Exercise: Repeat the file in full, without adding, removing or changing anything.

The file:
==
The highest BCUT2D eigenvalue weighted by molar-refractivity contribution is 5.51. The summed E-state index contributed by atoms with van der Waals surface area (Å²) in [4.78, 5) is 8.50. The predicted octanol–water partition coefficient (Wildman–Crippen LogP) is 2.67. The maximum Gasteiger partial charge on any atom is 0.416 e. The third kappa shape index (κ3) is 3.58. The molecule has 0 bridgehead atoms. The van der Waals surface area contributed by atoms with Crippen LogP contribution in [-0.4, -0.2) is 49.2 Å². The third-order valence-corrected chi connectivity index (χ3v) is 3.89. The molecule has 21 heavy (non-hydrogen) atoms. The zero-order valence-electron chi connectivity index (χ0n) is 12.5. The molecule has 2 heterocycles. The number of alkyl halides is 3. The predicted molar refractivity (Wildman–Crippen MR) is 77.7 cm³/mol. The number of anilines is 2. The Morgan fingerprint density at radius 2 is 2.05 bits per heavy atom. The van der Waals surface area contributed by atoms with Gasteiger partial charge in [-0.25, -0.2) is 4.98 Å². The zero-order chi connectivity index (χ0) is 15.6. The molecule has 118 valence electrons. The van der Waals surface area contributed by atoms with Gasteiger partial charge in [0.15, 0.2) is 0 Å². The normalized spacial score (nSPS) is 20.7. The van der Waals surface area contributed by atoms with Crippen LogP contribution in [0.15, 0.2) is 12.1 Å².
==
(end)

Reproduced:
The highest BCUT2D eigenvalue weighted by molar-refractivity contribution is 5.51. The summed E-state index contributed by atoms with van der Waals surface area (Å²) in [4.78, 5) is 8.50. The predicted octanol–water partition coefficient (Wildman–Crippen LogP) is 2.67. The maximum Gasteiger partial charge on any atom is 0.416 e. The third kappa shape index (κ3) is 3.58. The molecule has 0 bridgehead atoms. The van der Waals surface area contributed by atoms with Crippen LogP contribution in [-0.4, -0.2) is 49.2 Å². The third-order valence-corrected chi connectivity index (χ3v) is 3.89. The molecule has 21 heavy (non-hydrogen) atoms. The zero-order valence-electron chi connectivity index (χ0n) is 12.5. The molecule has 2 heterocycles. The number of alkyl halides is 3. The predicted molar refractivity (Wildman–Crippen MR) is 77.7 cm³/mol. The number of anilines is 2. The Morgan fingerprint density at radius 2 is 2.05 bits per heavy atom. The van der Waals surface area contributed by atoms with Gasteiger partial charge in [-0.25, -0.2) is 4.98 Å². The zero-order chi connectivity index (χ0) is 15.6. The molecule has 118 valence electrons. The van der Waals surface area contributed by atoms with Gasteiger partial charge in [0.15, 0.2) is 0 Å². The normalized spacial score (nSPS) is 20.7. The van der Waals surface area contributed by atoms with Crippen LogP contribution in [0.15, 0.2) is 12.1 Å².